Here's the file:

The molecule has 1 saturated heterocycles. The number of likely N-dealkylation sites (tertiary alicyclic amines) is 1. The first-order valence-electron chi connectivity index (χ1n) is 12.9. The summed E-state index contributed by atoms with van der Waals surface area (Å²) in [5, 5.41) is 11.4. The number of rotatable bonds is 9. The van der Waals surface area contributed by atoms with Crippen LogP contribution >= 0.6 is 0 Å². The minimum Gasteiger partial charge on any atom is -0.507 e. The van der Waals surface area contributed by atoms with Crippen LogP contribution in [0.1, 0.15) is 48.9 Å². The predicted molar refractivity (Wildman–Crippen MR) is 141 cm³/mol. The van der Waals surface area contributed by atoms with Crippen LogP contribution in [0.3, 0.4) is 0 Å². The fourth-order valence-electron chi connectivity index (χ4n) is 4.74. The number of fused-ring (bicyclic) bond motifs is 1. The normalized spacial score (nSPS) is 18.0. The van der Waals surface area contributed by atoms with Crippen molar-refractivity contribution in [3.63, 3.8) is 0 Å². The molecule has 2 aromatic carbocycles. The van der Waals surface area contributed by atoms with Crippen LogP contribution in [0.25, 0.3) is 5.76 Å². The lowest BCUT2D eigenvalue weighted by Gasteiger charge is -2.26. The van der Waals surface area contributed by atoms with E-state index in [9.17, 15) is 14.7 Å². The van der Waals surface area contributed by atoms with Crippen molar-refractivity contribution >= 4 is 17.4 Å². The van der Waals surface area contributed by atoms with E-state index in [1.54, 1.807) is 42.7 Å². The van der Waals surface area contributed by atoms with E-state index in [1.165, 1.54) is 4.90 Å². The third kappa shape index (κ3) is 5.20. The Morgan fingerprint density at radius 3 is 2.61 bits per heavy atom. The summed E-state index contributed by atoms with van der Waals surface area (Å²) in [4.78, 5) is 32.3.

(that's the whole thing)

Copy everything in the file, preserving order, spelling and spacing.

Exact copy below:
The molecule has 1 saturated heterocycles. The number of likely N-dealkylation sites (tertiary alicyclic amines) is 1. The first-order valence-electron chi connectivity index (χ1n) is 12.9. The summed E-state index contributed by atoms with van der Waals surface area (Å²) in [5, 5.41) is 11.4. The number of rotatable bonds is 9. The van der Waals surface area contributed by atoms with Crippen LogP contribution >= 0.6 is 0 Å². The minimum Gasteiger partial charge on any atom is -0.507 e. The van der Waals surface area contributed by atoms with Crippen LogP contribution in [0.1, 0.15) is 48.9 Å². The predicted molar refractivity (Wildman–Crippen MR) is 141 cm³/mol. The van der Waals surface area contributed by atoms with Crippen LogP contribution in [0.3, 0.4) is 0 Å². The fourth-order valence-electron chi connectivity index (χ4n) is 4.74. The number of fused-ring (bicyclic) bond motifs is 1. The normalized spacial score (nSPS) is 18.0. The van der Waals surface area contributed by atoms with Crippen molar-refractivity contribution in [3.63, 3.8) is 0 Å². The molecule has 2 aromatic carbocycles. The van der Waals surface area contributed by atoms with Crippen LogP contribution in [0.25, 0.3) is 5.76 Å². The lowest BCUT2D eigenvalue weighted by Gasteiger charge is -2.26. The van der Waals surface area contributed by atoms with E-state index in [9.17, 15) is 14.7 Å². The van der Waals surface area contributed by atoms with Crippen molar-refractivity contribution >= 4 is 17.4 Å². The van der Waals surface area contributed by atoms with E-state index in [1.54, 1.807) is 42.7 Å². The van der Waals surface area contributed by atoms with E-state index in [1.165, 1.54) is 4.90 Å². The third kappa shape index (κ3) is 5.20. The Morgan fingerprint density at radius 3 is 2.61 bits per heavy atom. The summed E-state index contributed by atoms with van der Waals surface area (Å²) in [4.78, 5) is 32.3.